CloudSplit wins emerging start-up funding of €24k from NDRC

19 Apr 2010

Joe Drumgoole’s CloudSplit has emerged as the winner of the latest Launch Pad programme from the National Digital Research Centre (NDRC).

The €24,000 continuation fund for the first prize and runner-up company Point-the-Way comprises support from NDRC plus matching investment from external entrepreneurial investors who also made up the entrepreneur judging panel.

CloudSplit, a company offering a groundbreaking cost-control application for cloud computing, succeeded in a highly competitive programme among a cohort of nine other Launch Pad projects.

Competing against nine other start-ups to secure the prize, CloudSplit was judged by a panel of successful entrepreneurs which included Dylan Collins, founder and CEO of Jolt Online, Eamonn Fallon founder and CEO of, RTE 1 Dragons’ Den entrepreneur Bobby Kerr was represented by his brother Paul Kerr, and Jonathan Siegel, founder and CEO of Rightcart.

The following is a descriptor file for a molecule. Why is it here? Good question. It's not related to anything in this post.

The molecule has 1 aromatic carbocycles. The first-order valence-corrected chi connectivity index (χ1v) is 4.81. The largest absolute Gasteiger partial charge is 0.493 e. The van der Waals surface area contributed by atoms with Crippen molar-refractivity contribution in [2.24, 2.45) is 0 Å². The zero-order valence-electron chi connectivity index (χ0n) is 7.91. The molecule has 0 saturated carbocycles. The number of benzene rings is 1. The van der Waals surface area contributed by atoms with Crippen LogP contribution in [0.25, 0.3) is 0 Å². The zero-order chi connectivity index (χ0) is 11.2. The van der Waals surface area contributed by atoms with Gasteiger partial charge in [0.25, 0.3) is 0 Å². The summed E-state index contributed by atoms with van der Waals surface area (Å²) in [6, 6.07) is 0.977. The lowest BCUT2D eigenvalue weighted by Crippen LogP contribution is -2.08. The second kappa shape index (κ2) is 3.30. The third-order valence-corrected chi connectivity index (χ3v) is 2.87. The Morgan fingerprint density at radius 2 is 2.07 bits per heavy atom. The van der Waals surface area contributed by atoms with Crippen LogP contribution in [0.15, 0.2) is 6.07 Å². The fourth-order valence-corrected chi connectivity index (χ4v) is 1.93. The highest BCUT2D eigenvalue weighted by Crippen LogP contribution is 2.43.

“CloudSplit is a great illustration of NDRC’s strategy for the Launch Pad programme to assist in bridging the gap between research, innovation and investment, by focusing on the step from idea to incorporation,” explained Ben Hurley, CEO of NDRC.

“The diversity of the Launch Pad projects and their progress to date emphasises the NDRC’s aim to forge bolder attitudes towards invention and investment, bringing initial innovative concepts to commercial reality.”

Many of the other projects also made considerable progress under Launch Pad, including runner-up Point-the-Way an advanced GPS navigation system for the visually impaired.

“The Launch Pad programme as a whole demonstrates the NDRC’s ability to take ideas with academic research linkages and transform them into viable commercial entities,” Noel Ruane, co-ordinator of the Launch Pad programme, explained.

By John Kennedy

Photo: NDRC chief executive Ben Hurley with CloudSplit founder and seasoned software entrepreneur Joe Drumgoole

John Kennedy is a journalist who served as editor of Silicon Republic for 17 years